This week in the PEN Poetry Series, PEN America features a poem by Cherry Pickman. 

Public Works

It was an election year. The switchboards flickered with stars in their

universe of calls. Of all places, a public park. The workers had begun

to dig, to lay the electrical, to invigorate the place with energy. Light

it up. First, they found a braid, wrapped like a boa from collarbone

to chest. What happened next is unclear. From all accounts there were

shoots, green-apple green, surrounding the site’s black pit. There was a mist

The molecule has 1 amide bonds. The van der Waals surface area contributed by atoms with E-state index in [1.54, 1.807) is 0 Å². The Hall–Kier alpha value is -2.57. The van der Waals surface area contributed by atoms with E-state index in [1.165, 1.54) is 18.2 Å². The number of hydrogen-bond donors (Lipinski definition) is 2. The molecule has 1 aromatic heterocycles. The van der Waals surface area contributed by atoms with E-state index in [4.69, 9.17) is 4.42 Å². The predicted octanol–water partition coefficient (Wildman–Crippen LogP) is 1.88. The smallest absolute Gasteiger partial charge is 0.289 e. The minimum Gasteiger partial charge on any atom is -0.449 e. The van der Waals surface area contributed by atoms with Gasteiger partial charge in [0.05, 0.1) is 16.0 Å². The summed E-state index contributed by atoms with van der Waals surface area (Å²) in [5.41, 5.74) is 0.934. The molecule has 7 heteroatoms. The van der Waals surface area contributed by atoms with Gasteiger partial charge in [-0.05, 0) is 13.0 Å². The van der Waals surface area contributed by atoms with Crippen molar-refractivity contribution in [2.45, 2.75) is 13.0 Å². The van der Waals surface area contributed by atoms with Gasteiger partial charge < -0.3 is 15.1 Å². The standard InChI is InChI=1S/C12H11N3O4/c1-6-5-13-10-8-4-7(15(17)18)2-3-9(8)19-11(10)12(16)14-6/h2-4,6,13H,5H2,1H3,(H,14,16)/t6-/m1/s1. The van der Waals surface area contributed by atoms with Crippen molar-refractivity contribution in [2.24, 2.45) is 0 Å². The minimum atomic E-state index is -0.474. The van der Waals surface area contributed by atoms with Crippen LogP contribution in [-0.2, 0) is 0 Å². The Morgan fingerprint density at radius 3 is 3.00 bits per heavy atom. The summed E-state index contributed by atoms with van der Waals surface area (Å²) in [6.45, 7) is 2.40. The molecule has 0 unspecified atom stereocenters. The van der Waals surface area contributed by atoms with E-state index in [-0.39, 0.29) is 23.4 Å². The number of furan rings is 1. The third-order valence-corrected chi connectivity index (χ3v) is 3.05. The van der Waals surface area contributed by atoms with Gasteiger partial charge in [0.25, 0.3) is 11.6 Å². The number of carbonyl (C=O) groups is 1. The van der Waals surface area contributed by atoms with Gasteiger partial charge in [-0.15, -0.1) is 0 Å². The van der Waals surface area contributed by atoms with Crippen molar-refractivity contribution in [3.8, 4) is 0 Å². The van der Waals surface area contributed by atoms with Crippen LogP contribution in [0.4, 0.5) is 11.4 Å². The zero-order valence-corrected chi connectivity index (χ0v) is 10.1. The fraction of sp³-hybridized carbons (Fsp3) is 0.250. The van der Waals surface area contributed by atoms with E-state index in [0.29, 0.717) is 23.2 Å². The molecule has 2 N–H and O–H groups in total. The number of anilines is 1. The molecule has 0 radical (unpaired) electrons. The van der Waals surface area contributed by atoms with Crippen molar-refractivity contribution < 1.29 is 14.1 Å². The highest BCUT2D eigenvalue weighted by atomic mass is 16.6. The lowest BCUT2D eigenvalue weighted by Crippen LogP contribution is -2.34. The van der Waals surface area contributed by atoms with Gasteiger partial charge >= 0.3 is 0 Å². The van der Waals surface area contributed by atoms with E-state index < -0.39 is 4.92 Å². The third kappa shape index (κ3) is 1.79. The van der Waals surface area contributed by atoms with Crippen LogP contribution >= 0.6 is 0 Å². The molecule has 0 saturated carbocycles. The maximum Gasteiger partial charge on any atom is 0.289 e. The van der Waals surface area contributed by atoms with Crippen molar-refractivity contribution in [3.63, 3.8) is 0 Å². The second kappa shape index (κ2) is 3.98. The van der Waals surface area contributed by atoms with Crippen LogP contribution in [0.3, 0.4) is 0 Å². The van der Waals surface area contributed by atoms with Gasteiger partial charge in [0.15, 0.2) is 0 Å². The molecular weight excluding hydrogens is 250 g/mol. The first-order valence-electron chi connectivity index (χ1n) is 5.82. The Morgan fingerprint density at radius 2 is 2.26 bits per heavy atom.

that held the backhoe’s groans, the mens’ mutterings. Other accounts vary. 

Of how many statues there were—and of whom. How many plaster arms

make a mass grave. Crowds gathered as sculpted skulls, palms were

harvested like heavy potatoes. There was one worker who, lifting 

a statue’s head from the earth, covered her eyes. Who did he think

he could spare?



Once a week, the PEN Poetry Series publishes work by emerging and established writers from coast to coast. Subscribe to the PEN Poetry Series mailing list and have poems delivered to your e-mail as soon as they are published (no spam, no news, just poems).